I work with individuals who are neurodivergent, meaning their brain functions, processes, and learns differently than the average person (referred to as “neurotypicals”).
Neurodivergence is a new way of thinking about mental health. This viewpoint advocates that differences in brain functioning are not negative, deleterious, or “bad.” Instead, they are simply a difference that shapes a person’s experience of life and the world.
Why does it matter?
Neurodivergence provides a new way of conceptualizing differences that are often pathologized as disorders. The medical model (what is used to diagnose and “treat” mental health disorders) defines mental health disorders by negative symptoms, which are typically behaviors that differ from the norm. This perspective implies there is something “wrong” with the person.
A neurodivergent lens believes a brain functioning difference is just that - a difference. By seeing it as that, we can examine all of the differences, not just the negative ones. Some of these differences can be extremely life-enhancing, such as a heightened sensitivity to taste, smell, noise, and touch. It can contribute to a more pleasurable experience of the world.
This perspective is also freeing to people with neurodivergence. They no longer have to “fix” what is wrong with them, and instead learn how to work with their brain.
So who gets classified as neurodivergent?
Neurodivergence is a new and evolving label that individuals choose for themselves (versus being “diagnosed” by a professional). It commonly includes ADHD, Autism, Highly Sensitive Person, Synaesthesia, and other differences in brain functioning (dyslexia, dyspraxia, etc.). Individuals can experience multiple forms of neurodivergence, such as dyslexia and ADHD.
How does neurodivergence impact therapy?
In the medical model, neurodivergence is seen as something “wrong” that needs to be “fixed.” For example, old treatment models for autism taught individuals how to stop stimming and learn “socially acceptable behavior.”
When someone with a neurodivergence comes to me for therapy, I’m not trying to fix them. My goal is to help them understand their differences and how to craft a life that honors those differences. This can look like identifying the ways their neurodivergence enhances and impacts their life, looking at how to limit sensory overload, determining a daily structure that meets their needs, ascertaining their boundaries and limits, discussing how to advocate for themselves, and more.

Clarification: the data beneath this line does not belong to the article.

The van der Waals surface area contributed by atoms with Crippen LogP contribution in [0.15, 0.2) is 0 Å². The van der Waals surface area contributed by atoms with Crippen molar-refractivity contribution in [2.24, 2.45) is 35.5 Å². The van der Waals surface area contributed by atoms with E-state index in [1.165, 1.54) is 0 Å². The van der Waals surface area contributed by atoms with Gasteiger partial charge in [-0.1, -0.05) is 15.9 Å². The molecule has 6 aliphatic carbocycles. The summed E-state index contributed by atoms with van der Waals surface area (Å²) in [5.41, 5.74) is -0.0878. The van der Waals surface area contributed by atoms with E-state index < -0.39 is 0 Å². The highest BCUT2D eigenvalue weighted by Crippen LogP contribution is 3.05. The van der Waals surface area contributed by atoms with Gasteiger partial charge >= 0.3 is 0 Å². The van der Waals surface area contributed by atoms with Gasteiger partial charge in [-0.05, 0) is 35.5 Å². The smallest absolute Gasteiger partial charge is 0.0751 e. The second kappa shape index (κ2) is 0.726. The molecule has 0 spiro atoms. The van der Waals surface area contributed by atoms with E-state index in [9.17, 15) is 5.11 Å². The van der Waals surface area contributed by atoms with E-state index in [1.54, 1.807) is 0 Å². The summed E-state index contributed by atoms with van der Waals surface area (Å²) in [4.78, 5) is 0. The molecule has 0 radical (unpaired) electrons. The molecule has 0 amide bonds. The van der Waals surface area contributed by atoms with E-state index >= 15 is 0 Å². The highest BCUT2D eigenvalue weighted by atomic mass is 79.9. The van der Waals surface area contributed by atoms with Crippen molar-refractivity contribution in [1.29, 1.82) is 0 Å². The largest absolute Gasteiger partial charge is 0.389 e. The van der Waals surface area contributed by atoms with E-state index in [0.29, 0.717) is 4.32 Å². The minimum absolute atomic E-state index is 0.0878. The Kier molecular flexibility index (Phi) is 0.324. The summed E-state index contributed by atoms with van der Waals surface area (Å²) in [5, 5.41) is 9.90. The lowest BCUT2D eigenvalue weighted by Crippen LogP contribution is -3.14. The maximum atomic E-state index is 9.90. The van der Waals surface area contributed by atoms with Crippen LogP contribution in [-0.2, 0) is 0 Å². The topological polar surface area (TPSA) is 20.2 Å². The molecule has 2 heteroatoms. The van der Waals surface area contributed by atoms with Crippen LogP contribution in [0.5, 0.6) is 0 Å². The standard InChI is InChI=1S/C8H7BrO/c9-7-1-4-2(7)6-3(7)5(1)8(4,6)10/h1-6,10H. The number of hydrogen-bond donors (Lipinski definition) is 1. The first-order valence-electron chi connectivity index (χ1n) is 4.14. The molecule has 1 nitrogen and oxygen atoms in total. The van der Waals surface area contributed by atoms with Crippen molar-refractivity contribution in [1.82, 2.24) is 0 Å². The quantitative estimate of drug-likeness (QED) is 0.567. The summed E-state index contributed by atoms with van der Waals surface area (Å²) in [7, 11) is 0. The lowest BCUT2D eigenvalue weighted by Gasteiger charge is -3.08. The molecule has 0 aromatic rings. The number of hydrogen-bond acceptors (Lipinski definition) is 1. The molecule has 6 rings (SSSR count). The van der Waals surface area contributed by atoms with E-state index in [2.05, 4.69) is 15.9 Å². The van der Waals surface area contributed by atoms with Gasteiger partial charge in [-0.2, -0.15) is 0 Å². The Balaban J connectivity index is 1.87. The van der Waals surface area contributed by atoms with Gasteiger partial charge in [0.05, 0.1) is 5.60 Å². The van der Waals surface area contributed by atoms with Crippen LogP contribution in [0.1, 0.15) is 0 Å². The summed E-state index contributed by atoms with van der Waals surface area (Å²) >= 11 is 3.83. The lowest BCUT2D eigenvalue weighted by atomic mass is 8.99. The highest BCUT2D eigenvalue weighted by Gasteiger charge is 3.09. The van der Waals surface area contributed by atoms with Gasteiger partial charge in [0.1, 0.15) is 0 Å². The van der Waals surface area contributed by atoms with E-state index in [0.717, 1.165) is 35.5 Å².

Therapy also involves dismantling the guilt and shame that many neurodivergents carry for being “different,” “odd,” “weird,” and the many other names they may have been called. Neurodivergent people are more likely to experience trauma due to their differences, so therapy often includes healing from these traumatic wrongdoings.
How does the neurodivergent perspective improve quality of life for neurodivergents?
Most of my life I thought there was something off and wrong with me. I struggled with socialization, rollercoaster energy levels, heavy emotions, deep thoughts, and more.
It was until I was in my 30’s that I learned I am autistic. This understanding paired with a neurodivergent lens helped me to see that there is something different about me, but that it isn’t something bad.
Realizing I was autistic helped me to see that I will always feel more and think more than the average person - and that is ok. It freed me to learn to work with it, such as limiting my exposure to emotionally overwhelming situations or structuring my day so I have more breaks for rest. It changed my self-concept and helped me to build strategies that enhance my life.
I have seen a neurodivergent lens provide the same for my neurodivergent clients. You can read more about that in my essay Why It Matters to Know You’re Neurodivergent.
Want to learn more?
If you would like to learn more about neurodivergence, I recommend the book “Divergent Mind” There are also many great articles, such as https://uofgpgrblog.com/pgrblog/2021/3/24/neurodiversity
I provide therapy for neurodivergent folx. If you're interested in being a therapy client, you can learn more here.